That framework let me tell the science fictional story of a timekeeping cabal and the race to free humanity from its grasp.
Meantime, the horological artifacts that I included in the story allowed me to mark points where timekeeping has changed over time. They became the ticks of progress, representative of how we experience time, and how we manage it, as factual anchors of the story.
And in doing so, I kept coming back to one point: clocks, and stories, aren’t—and cannot be—time, nor can they contain it permanently. They can represent it, they can take it up, they can quantify time, but they are only metaphors for time.
Clocks and stories are what we use to represent moments, to keep them still enough to look at, in reflections and ticks. We make them in order to limit our losses, to increase understanding, even as dust gets in the gears and our travels take us to new places.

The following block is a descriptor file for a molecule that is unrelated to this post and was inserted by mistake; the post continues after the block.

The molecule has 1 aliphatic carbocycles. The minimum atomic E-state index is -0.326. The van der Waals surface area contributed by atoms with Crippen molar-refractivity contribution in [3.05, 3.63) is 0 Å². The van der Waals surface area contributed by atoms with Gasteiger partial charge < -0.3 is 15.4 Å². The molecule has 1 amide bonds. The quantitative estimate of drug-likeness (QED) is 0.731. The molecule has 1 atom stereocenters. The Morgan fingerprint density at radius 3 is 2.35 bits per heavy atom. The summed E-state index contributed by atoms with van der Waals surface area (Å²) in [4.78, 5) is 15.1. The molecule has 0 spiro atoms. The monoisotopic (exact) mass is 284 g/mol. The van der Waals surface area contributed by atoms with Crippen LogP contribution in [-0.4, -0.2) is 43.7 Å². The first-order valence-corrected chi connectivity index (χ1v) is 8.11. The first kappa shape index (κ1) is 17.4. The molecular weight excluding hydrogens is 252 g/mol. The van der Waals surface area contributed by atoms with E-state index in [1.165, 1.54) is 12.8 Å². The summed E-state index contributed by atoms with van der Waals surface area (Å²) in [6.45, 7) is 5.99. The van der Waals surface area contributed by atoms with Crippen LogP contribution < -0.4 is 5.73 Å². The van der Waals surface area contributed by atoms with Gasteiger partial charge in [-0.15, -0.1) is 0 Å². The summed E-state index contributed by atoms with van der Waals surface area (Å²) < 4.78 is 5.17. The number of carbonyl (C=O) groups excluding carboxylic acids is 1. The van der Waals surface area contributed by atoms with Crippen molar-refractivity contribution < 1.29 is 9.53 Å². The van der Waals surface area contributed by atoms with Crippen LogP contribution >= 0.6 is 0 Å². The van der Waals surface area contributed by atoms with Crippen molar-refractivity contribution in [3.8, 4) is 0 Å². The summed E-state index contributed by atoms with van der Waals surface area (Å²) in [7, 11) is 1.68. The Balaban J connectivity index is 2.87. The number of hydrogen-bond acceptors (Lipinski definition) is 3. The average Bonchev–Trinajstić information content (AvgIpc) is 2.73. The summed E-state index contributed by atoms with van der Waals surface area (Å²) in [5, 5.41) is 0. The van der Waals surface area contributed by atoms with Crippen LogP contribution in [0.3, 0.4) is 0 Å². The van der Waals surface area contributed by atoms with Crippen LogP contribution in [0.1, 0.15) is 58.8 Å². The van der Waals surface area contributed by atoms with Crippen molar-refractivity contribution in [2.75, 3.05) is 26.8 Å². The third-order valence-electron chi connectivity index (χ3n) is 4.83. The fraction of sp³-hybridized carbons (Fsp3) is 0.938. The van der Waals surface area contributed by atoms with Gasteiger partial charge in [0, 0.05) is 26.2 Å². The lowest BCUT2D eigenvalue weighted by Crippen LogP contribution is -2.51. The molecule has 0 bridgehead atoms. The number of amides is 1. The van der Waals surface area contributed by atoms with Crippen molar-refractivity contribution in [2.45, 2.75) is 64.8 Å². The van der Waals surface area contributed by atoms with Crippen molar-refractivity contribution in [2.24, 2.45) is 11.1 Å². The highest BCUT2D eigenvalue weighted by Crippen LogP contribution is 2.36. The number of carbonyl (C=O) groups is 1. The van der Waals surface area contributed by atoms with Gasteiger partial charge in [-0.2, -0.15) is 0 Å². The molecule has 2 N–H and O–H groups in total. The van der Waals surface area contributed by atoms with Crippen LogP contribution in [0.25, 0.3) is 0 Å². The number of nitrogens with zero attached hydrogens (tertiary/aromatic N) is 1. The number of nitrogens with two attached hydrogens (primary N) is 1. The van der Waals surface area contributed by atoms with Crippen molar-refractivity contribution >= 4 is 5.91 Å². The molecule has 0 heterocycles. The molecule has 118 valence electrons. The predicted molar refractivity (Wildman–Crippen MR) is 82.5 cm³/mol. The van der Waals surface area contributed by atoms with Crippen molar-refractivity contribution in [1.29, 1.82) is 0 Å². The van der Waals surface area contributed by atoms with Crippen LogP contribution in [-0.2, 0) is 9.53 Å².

It’s very human to worry about knowing what’s past, what’s happening now, and what should happen next. It’s human to use clocks to quantify these things. What we do with that data, and the objects that try to hold the data, is part of the story of keeping time.
Fran Wilde's novels and short stories have been finalists for three Nebula awards, two Hugo Awards, and a World Fantasy Award. They include her Andre Norton- and Compton Crook-winning debut novel, Updraft (Tor, 2015); its sequels, Cloudbound and Horizon; the middle-grade novel Riverland (forthcoming from Abrams in April 2019); and the novelette "The Jewel and Her Lapidary." Her short stories appear in Asimov's, Tor.com, Beneath Ceaseless Skies, Shimmer, Nature, and the 2017 Year's Best Dark Fantasy and Horror. She writes for publications including The Washington Post, Tor.com, Clarkesworld, iO9.com, and GeekMom.com. You can find her on Twitter, Facebook, and her website.